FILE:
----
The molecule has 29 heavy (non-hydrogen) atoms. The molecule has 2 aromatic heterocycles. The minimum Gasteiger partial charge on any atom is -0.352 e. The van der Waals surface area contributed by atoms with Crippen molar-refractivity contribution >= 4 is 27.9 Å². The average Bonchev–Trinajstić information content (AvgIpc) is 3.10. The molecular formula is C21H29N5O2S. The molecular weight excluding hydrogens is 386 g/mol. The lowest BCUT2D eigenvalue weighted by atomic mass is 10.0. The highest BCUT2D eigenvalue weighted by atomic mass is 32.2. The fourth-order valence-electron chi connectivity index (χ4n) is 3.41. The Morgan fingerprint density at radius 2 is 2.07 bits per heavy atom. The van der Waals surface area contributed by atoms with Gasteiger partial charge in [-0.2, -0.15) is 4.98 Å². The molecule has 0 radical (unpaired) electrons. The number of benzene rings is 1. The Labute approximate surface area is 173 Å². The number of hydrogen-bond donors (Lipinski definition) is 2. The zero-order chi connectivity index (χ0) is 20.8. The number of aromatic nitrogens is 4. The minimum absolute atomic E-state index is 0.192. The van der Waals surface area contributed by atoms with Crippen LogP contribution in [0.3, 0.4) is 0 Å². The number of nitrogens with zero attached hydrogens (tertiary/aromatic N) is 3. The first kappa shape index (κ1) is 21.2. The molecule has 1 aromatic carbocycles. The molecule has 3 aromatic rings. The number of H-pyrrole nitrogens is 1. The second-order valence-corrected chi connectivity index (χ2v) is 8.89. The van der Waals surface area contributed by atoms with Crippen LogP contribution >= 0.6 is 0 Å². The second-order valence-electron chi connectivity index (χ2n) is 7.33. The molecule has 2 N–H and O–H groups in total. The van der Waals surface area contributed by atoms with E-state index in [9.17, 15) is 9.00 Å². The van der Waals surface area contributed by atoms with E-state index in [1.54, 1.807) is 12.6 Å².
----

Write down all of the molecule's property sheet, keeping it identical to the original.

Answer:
The molecule has 29 heavy (non-hydrogen) atoms. The molecule has 2 aromatic heterocycles. The minimum Gasteiger partial charge on any atom is -0.352 e. The van der Waals surface area contributed by atoms with Crippen molar-refractivity contribution >= 4 is 27.9 Å². The average Bonchev–Trinajstić information content (AvgIpc) is 3.10. The molecular formula is C21H29N5O2S. The molecular weight excluding hydrogens is 386 g/mol. The lowest BCUT2D eigenvalue weighted by atomic mass is 10.0. The highest BCUT2D eigenvalue weighted by atomic mass is 32.2. The fourth-order valence-electron chi connectivity index (χ4n) is 3.41. The Morgan fingerprint density at radius 2 is 2.07 bits per heavy atom. The van der Waals surface area contributed by atoms with Gasteiger partial charge in [-0.2, -0.15) is 4.98 Å². The molecule has 0 radical (unpaired) electrons. The number of benzene rings is 1. The Labute approximate surface area is 173 Å². The number of hydrogen-bond donors (Lipinski definition) is 2. The zero-order chi connectivity index (χ0) is 20.8. The number of aromatic nitrogens is 4. The minimum absolute atomic E-state index is 0.192. The van der Waals surface area contributed by atoms with Crippen LogP contribution in [0.3, 0.4) is 0 Å². The number of nitrogens with zero attached hydrogens (tertiary/aromatic N) is 3. The first kappa shape index (κ1) is 21.2. The molecule has 1 aromatic carbocycles. The molecule has 3 aromatic rings. The number of H-pyrrole nitrogens is 1. The second-order valence-corrected chi connectivity index (χ2v) is 8.89. The van der Waals surface area contributed by atoms with Crippen LogP contribution >= 0.6 is 0 Å². The second-order valence-electron chi connectivity index (χ2n) is 7.33. The molecule has 2 N–H and O–H groups in total. The van der Waals surface area contributed by atoms with E-state index in [9.17, 15) is 9.00 Å². The van der Waals surface area contributed by atoms with E-state index in [1.54, 1.807) is 12.6 Å².